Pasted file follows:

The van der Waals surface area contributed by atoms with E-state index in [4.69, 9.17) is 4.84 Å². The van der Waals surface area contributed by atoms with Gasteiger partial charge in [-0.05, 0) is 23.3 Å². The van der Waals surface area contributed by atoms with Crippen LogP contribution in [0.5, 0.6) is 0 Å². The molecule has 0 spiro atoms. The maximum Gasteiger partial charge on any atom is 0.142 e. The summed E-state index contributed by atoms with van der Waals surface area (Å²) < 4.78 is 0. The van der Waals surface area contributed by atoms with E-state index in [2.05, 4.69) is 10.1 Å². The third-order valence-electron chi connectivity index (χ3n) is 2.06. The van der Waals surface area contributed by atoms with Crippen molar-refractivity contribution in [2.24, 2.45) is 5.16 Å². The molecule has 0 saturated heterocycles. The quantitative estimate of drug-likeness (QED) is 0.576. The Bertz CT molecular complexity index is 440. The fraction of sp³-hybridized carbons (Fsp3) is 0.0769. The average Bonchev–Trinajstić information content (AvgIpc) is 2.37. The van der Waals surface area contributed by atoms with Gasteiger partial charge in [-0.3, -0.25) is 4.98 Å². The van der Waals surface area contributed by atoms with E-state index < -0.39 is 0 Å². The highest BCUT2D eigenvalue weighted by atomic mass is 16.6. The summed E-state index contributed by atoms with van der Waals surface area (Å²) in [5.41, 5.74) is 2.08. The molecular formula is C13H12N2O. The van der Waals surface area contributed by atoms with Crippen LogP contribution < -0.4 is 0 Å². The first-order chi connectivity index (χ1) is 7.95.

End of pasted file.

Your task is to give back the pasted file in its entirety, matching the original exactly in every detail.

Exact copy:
The van der Waals surface area contributed by atoms with E-state index in [4.69, 9.17) is 4.84 Å². The van der Waals surface area contributed by atoms with Gasteiger partial charge in [-0.05, 0) is 23.3 Å². The van der Waals surface area contributed by atoms with Crippen LogP contribution in [0.5, 0.6) is 0 Å². The molecule has 0 spiro atoms. The maximum Gasteiger partial charge on any atom is 0.142 e. The summed E-state index contributed by atoms with van der Waals surface area (Å²) < 4.78 is 0. The van der Waals surface area contributed by atoms with E-state index in [2.05, 4.69) is 10.1 Å². The third-order valence-electron chi connectivity index (χ3n) is 2.06. The van der Waals surface area contributed by atoms with Crippen molar-refractivity contribution in [2.24, 2.45) is 5.16 Å². The molecule has 0 saturated heterocycles. The quantitative estimate of drug-likeness (QED) is 0.576. The Bertz CT molecular complexity index is 440. The fraction of sp³-hybridized carbons (Fsp3) is 0.0769. The average Bonchev–Trinajstić information content (AvgIpc) is 2.37. The van der Waals surface area contributed by atoms with Gasteiger partial charge in [-0.3, -0.25) is 4.98 Å². The van der Waals surface area contributed by atoms with E-state index < -0.39 is 0 Å². The highest BCUT2D eigenvalue weighted by atomic mass is 16.6. The summed E-state index contributed by atoms with van der Waals surface area (Å²) in [5.41, 5.74) is 2.08. The molecular formula is C13H12N2O. The van der Waals surface area contributed by atoms with Crippen LogP contribution < -0.4 is 0 Å². The first-order chi connectivity index (χ1) is 7.95.